The new climate policy review proposes loosening the rules on Australia’s biggest-emitting companies, such as power generators.
Marcella Cheng/The Conversation
The federal government's keenly awaited review of Australia's climate policies continues a longstanding bipartisan traditional of weak policy development in this area.
The window for staving off the worst of climate change is wider than we thought, but still pretty narrow.
It's still possible to hit the more ambitious of the two Paris global warming goals, according to a new estimate of the global carbon budget. But it sure won't be easy, and we need to start now.
Prime Minister Malcolm Turnbull still can’t seem to distance himself from coal.
AAP Image/Lukas Coch
The Turnbull government is still tying itself in knots over the future of coal, as literally decades of policy turmoil on climate and energy continue to roll on.
City mayors have taken on a prominent role in committing to action on climate change through forums such as the C40.
It's a good thing that cities aspire to lead the way in acting on climate change in the absence of stronger national action. But a closer look reveals the limitations of current city-based efforts.
Australia will need more sources of zero-emissions energy if it is to stay on track for carbon-neutrality by 2050.
AAP Image/Lukas Coch
A new analysis by ClimateWorks Australia says that the electricity sector needs to do far more to cut its carbon emissions than will be delivered by current policies.
Heavy industry still seems reluctant to engage with the Emissions Reduction Fund.
AAP Image/Dan Peled
A survey of executives in high-emitting industries such as mining and electricity generation suggests they are not engaging with the government's flagship policy to cut greenhouse emissions.
Diesel engines have been demonised for their emissions but the technology has already cleaned up its act.
With Donald Trump overturning Obama's Clean Power Plan, and some Australian politicians cheering him on, will we always have Paris?
Chinese President Xi Jinping and his French counterpart François Hollande can help to drive global climate action.
If Donald Trump turns away from climate action as George W. Bush did, Europe and China can respond by forming an alliance that will turn the United States from a climate leader into a follower.
Yallourn Power Station in the Latrobe Valley is one of the emissions intensive power stations that remains open.
AAP Image/David Crosling
Environment and energy minister Josh Frydenberg said that eight out of Australia's 12 most emission intensive power stations closed in the last five years. Is that right?
Australia has sought to water down climate declarations made through the Pacific Islands Forum.
AAP Image/Mick Tsikas
This week's Pacific Islands Forum is the region's premier multilateral summit. But members have begun turning elsewhere out of frustration with Australia's climate negotiation tactics.
Presidents Jinping (centre) and Obama (right) have ensured that the Paris Agreement now covers 40% of the world’s emissions, bringing it closer to coming into force.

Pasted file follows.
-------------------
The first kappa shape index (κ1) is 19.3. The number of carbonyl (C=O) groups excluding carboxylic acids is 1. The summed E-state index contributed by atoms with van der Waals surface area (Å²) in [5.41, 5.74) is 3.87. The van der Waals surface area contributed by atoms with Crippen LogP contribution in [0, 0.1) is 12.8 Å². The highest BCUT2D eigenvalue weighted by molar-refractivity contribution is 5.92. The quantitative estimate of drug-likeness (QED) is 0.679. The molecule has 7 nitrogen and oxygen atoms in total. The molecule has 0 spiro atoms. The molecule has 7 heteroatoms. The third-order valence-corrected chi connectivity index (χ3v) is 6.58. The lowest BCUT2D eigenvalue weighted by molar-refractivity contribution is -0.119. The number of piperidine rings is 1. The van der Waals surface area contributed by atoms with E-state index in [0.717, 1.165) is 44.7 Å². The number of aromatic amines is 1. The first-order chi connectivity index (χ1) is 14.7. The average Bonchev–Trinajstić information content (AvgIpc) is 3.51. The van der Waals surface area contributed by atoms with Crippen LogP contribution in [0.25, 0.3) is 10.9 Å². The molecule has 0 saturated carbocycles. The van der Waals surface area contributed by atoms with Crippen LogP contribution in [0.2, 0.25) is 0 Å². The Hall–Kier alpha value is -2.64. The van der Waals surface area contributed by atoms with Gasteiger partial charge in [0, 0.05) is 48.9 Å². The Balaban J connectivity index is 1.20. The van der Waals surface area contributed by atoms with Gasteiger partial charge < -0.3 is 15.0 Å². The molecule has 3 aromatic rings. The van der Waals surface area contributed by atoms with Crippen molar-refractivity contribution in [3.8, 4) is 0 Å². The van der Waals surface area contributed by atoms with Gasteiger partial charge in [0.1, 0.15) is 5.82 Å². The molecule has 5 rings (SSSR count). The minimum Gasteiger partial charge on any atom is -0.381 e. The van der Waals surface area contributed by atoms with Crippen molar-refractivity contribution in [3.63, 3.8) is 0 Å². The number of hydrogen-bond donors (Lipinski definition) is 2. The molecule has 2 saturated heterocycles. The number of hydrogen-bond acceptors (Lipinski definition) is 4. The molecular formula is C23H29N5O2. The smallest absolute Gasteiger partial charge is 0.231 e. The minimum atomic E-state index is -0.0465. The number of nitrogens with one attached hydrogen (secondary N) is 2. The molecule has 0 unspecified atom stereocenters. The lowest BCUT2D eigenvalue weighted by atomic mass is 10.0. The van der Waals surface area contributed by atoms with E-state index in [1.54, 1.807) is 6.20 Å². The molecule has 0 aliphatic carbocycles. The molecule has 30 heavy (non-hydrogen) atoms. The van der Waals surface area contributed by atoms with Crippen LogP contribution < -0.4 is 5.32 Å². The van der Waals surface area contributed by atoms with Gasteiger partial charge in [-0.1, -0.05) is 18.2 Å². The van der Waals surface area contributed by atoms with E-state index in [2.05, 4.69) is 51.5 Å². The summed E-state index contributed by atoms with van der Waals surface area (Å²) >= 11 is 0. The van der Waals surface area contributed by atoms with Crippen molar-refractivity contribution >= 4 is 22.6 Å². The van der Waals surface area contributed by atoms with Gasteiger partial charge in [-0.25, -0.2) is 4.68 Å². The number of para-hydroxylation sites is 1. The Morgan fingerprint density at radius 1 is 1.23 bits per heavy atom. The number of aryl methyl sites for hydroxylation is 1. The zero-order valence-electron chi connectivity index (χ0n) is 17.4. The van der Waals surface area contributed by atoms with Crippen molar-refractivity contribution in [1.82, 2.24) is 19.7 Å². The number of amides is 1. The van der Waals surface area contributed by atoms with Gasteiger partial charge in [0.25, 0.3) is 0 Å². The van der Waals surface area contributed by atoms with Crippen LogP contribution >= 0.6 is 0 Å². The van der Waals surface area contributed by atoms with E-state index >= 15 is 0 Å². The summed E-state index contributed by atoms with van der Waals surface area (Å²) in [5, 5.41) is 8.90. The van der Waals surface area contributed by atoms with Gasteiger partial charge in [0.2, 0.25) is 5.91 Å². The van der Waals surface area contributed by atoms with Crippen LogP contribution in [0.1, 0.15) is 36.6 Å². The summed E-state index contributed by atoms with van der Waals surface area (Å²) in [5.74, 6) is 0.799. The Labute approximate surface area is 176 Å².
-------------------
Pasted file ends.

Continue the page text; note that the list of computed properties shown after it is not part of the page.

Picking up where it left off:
EPA/How Hwee Young
Unlike the Kyoto Protocol, which languished for years, the Paris climate agreement is rocketing towards the threshold for it to enter into international law – leaving Australia in its wake.
The Climate Change Authority’s latest report has divided its membership.
Two members of the Climate Change Authority offer an alternative view on its latest report, arguing that the recommendations are not in line with Australia's international climate obligations.
The suggested new scheme aims to cut emissions from the electricity sector while sidestepping the political poison of increased power prices.
AAP Image/Julian Smith
A new "toolkit" of suggested climate policies looks politically feasible, but it's too complicated and not ambitious enough to drive a real move to a low-carbon economy.
Half a degree could make all the difference for the Great Barrier Reef.
A new report published by the Climate Institute says Australia could avoid lengthy heatwaves and help save the Great Barrier Reef by meeting the Paris Agreement's 1.5C global warming goal.
Turnbull might be hamstrung by his barely-there majority.
AAP Image/Paul Miller
Malcolm Turnbull returns to the helm with a wafer-thin majority and a significant element in his government who still oppose climate action - can he defy the odds and serve up some credible policy?
Britain, one of the European Union’s most consistent backers of climate action, is poised to walk out.
AAP Image/Newzulu/Paul Alfred-Henri
Britain was among Europe's most progressive voices on climate policy. Its imminent withdrawal leaves the European Union grappling with voices of dissent from member states such as Poland.
The Greens are the party of climate action - but do they embrace enough technologies to get there?
AAP Image/Julian Smith
The Greens have successfully cast themselves as the party of climate science. But to hit their climate goals they may need to become even more radical, by embracing technologies like nuclear power.
Malcolm Turnbull’s speech to the Paris climate summit lacked real focus, but he still has time to grab the issue with both hands before the election.
EPA/Christophe Petit Tesson
Australia has been mired in climate confusion for years - as reflected by its underwhelming performance at last year's Paris climate summit. Here's how to get things back on an even keel.
Electricity emissions have risen by 5.5% in the past two years due to increasing demand and the scrapping of Labor’s carbon price.
Modelling done for the Climate Institute indicates that without big policy changes Australia's path to zero emissions from the electricity sector by 2050 would mean huge disruption after 2030.